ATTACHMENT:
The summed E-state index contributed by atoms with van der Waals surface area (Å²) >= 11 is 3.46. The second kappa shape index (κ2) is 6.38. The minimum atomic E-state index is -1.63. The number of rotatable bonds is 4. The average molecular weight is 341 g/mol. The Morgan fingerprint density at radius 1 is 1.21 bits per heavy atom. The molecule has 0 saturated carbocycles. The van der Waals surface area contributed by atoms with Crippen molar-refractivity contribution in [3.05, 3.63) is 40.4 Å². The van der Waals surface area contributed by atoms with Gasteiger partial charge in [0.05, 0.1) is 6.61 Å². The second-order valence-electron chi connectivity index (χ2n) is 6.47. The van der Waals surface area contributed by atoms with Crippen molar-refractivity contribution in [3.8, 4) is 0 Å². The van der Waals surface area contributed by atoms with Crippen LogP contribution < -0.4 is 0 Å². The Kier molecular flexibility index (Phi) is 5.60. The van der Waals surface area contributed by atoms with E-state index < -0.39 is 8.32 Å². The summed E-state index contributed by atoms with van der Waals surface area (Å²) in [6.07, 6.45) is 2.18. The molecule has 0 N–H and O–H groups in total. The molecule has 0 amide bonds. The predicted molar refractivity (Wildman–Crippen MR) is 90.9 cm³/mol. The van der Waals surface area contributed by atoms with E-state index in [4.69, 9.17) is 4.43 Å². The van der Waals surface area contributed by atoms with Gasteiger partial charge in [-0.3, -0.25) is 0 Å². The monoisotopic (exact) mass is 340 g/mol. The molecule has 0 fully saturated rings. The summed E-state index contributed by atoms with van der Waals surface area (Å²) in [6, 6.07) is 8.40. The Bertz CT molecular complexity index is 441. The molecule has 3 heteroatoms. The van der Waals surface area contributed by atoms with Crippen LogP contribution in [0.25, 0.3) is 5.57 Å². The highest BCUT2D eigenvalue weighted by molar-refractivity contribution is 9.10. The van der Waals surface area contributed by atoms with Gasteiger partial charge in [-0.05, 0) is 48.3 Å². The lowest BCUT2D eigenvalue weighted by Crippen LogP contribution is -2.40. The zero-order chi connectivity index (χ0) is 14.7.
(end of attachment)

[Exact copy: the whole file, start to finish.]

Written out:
The summed E-state index contributed by atoms with van der Waals surface area (Å²) >= 11 is 3.46. The second kappa shape index (κ2) is 6.38. The minimum atomic E-state index is -1.63. The number of rotatable bonds is 4. The average molecular weight is 341 g/mol. The Morgan fingerprint density at radius 1 is 1.21 bits per heavy atom. The molecule has 0 saturated carbocycles. The van der Waals surface area contributed by atoms with Crippen molar-refractivity contribution in [3.05, 3.63) is 40.4 Å². The van der Waals surface area contributed by atoms with Gasteiger partial charge in [0.05, 0.1) is 6.61 Å². The second-order valence-electron chi connectivity index (χ2n) is 6.47. The van der Waals surface area contributed by atoms with Crippen molar-refractivity contribution in [3.8, 4) is 0 Å². The van der Waals surface area contributed by atoms with Crippen LogP contribution < -0.4 is 0 Å². The Kier molecular flexibility index (Phi) is 5.60. The van der Waals surface area contributed by atoms with E-state index < -0.39 is 8.32 Å². The summed E-state index contributed by atoms with van der Waals surface area (Å²) in [6.07, 6.45) is 2.18. The molecule has 0 N–H and O–H groups in total. The molecule has 0 amide bonds. The predicted molar refractivity (Wildman–Crippen MR) is 90.9 cm³/mol. The van der Waals surface area contributed by atoms with E-state index in [4.69, 9.17) is 4.43 Å². The van der Waals surface area contributed by atoms with Gasteiger partial charge in [-0.3, -0.25) is 0 Å². The monoisotopic (exact) mass is 340 g/mol. The molecule has 0 fully saturated rings. The summed E-state index contributed by atoms with van der Waals surface area (Å²) in [6, 6.07) is 8.40. The Bertz CT molecular complexity index is 441. The molecule has 3 heteroatoms. The van der Waals surface area contributed by atoms with Crippen LogP contribution in [0.25, 0.3) is 5.57 Å². The highest BCUT2D eigenvalue weighted by molar-refractivity contribution is 9.10. The van der Waals surface area contributed by atoms with Gasteiger partial charge in [-0.05, 0) is 48.3 Å². The lowest BCUT2D eigenvalue weighted by Crippen LogP contribution is -2.40. The zero-order chi connectivity index (χ0) is 14.7.